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The risk of damage to rental properties escalates in winter, particularly for homes that are empty, according to recent research by the Association of Independent Inventory Clerks (AIIC). Private rental sector landlords are encouraged to protect properties and conduct timely repairs on behalf of tenants. This should minimise the damaging effects of heavy rain, snow, low temperatures and strong winds forecast by the Met Office for much of the UK this winter.

According to the AIIC, the longer properties remain unoccupied and / or unchecked, the higher the chances are of drain blockages, pipe and gutter problems and ventilation issues that could lead to damp and mouldy conditions and potential associated health problems for tenants.

The main advantage for landlords of routine maintenance checks on property assets is that this can help to attract and retain responsible tenants. People are invariably encouraged to rent and look after homes that are already in good condition and which offer a safe, secure, warm and inviting environment.

As the coldest months of the year approach, the following 4-step winter health check plan for private rental properties can save landlords time, money, worry and hopefully prevent a buildings insurance claim.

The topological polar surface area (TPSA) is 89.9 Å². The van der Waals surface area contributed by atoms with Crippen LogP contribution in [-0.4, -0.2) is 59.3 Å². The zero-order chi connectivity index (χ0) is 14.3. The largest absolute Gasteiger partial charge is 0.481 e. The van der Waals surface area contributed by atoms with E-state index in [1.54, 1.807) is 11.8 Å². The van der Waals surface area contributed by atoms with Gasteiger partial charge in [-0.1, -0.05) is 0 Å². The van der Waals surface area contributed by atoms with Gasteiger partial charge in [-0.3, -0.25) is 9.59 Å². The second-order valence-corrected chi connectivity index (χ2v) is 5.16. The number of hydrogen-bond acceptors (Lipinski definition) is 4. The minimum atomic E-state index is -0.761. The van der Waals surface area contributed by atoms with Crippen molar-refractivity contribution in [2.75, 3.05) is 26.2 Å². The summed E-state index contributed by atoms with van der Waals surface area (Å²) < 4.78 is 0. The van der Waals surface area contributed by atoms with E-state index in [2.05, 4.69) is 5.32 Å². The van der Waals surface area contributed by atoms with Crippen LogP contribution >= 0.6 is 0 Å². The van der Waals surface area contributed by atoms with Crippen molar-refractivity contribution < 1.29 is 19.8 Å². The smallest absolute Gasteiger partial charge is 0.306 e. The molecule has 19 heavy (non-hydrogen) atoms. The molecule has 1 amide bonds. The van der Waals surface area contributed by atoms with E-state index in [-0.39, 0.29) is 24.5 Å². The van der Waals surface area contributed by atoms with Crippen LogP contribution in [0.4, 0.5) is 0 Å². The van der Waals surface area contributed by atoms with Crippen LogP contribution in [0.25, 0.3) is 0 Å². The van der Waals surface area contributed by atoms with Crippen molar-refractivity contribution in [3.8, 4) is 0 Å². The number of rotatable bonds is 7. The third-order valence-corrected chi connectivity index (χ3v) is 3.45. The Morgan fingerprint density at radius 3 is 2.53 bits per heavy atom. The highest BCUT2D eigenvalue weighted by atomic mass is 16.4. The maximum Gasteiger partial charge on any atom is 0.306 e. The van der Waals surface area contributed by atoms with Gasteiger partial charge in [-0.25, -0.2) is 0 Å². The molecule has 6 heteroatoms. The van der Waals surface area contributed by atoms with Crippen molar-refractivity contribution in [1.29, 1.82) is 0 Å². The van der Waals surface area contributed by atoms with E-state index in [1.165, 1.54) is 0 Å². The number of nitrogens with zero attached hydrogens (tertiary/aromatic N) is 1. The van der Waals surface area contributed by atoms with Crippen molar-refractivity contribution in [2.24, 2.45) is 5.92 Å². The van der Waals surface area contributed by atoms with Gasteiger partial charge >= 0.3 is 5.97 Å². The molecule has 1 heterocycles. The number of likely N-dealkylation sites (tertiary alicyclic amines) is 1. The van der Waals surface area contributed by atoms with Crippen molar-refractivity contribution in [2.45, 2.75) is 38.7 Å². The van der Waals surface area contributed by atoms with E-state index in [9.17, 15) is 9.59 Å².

1. Pipes – Frozen/burst pipes and flooding can lead to vacant properties and loss of rental income when tenants need to move out while vital repairs take place. Simple measures include ensuring that pipes are located in naturally warmer areas of the property; applying insulation sleeves; sealing any gaps in outside walls through which cold air may reach; and requesting that tenants leave the heating on at a low level (ideally just above 4°C) when they are out. All of these measures combine to maintain consistent temperatures around pipes and reduce the risk of damage.

2. Guttering – Keep gutters and drainpipes free from blockages caused by the accumulation of fallen autumn leaves. This prevents the build-up of debris and water and the possibility that this may filter onto the roof and even result in water damage to the interior of the property.

3. Damp – To reduce the risk of condensation and damp inside the property, a polite request to tenants to close kitchen doors whilst cooking can help to prevent steam escaping into colder rooms. If appropriate, suggest that washing is dried outdoors and that tenants keep all rooms well ventilated by ensuring that windows are opened regularly.

4. Heating – Checking that heating appliances work correctly is a legal obligation for landlords. Boiler servicing once a year by a Gas Safe engineer to prevent carbon monoxide leakage is a necessity for tenant safety. Radiator checks and bleeding if necessary can ensure that these essential elements of the heating system work effectively and efficiently.

All of the above preventative actions can potentially save landlords time, money and inconvenience by reducing the need to make repairs or take corrective measures at rental properties over the longer term.